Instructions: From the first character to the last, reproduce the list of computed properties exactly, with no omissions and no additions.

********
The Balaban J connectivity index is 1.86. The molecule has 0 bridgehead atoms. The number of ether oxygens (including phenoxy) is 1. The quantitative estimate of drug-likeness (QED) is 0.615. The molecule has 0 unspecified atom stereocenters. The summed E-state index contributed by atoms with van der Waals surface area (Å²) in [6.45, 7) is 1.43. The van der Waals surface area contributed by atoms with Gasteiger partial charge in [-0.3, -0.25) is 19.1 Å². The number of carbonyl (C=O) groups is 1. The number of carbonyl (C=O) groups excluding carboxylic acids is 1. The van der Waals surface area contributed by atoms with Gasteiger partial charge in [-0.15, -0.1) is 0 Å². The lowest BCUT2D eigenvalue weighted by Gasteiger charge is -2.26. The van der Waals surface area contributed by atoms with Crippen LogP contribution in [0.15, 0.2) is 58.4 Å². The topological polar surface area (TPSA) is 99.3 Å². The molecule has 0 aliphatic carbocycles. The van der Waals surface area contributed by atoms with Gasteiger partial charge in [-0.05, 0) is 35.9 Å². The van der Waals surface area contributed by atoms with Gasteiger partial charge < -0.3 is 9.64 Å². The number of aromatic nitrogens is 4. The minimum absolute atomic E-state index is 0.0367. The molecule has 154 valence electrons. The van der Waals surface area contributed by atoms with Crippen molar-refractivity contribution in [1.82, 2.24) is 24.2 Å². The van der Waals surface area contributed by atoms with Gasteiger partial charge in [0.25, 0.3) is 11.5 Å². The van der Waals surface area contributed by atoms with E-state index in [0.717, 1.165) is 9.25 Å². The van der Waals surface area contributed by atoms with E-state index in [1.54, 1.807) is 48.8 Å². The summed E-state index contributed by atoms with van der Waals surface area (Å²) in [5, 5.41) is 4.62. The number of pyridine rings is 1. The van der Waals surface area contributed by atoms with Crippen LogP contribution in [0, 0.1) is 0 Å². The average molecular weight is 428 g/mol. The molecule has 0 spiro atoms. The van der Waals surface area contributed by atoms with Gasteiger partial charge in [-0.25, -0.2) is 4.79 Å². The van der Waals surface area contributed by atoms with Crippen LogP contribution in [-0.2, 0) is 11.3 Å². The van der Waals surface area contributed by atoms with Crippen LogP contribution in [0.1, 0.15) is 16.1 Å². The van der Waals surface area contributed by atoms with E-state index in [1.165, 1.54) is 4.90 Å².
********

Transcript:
The Balaban J connectivity index is 1.86. The molecule has 0 bridgehead atoms. The number of ether oxygens (including phenoxy) is 1. The quantitative estimate of drug-likeness (QED) is 0.615. The molecule has 0 unspecified atom stereocenters. The summed E-state index contributed by atoms with van der Waals surface area (Å²) in [6.45, 7) is 1.43. The van der Waals surface area contributed by atoms with Gasteiger partial charge in [-0.3, -0.25) is 19.1 Å². The number of carbonyl (C=O) groups is 1. The number of carbonyl (C=O) groups excluding carboxylic acids is 1. The van der Waals surface area contributed by atoms with Gasteiger partial charge in [-0.15, -0.1) is 0 Å². The lowest BCUT2D eigenvalue weighted by Gasteiger charge is -2.26. The van der Waals surface area contributed by atoms with Crippen LogP contribution in [0.15, 0.2) is 58.4 Å². The topological polar surface area (TPSA) is 99.3 Å². The molecule has 0 aliphatic carbocycles. The van der Waals surface area contributed by atoms with Gasteiger partial charge in [-0.05, 0) is 35.9 Å². The van der Waals surface area contributed by atoms with Gasteiger partial charge < -0.3 is 9.64 Å². The number of aromatic nitrogens is 4. The minimum absolute atomic E-state index is 0.0367. The molecule has 154 valence electrons. The van der Waals surface area contributed by atoms with Crippen molar-refractivity contribution in [1.82, 2.24) is 24.2 Å². The van der Waals surface area contributed by atoms with Gasteiger partial charge in [0.25, 0.3) is 11.5 Å². The van der Waals surface area contributed by atoms with E-state index in [0.717, 1.165) is 9.25 Å². The van der Waals surface area contributed by atoms with E-state index in [1.54, 1.807) is 48.8 Å². The summed E-state index contributed by atoms with van der Waals surface area (Å²) in [5, 5.41) is 4.62. The number of pyridine rings is 1. The van der Waals surface area contributed by atoms with Crippen LogP contribution in [0, 0.1) is 0 Å². The average molecular weight is 428 g/mol. The molecule has 0 spiro atoms. The van der Waals surface area contributed by atoms with Gasteiger partial charge in [-0.25, -0.2) is 4.79 Å². The van der Waals surface area contributed by atoms with Crippen LogP contribution in [-0.2, 0) is 11.3 Å². The van der Waals surface area contributed by atoms with Crippen LogP contribution in [0.1, 0.15) is 16.1 Å². The van der Waals surface area contributed by atoms with E-state index in [1.165, 1.54) is 4.90 Å².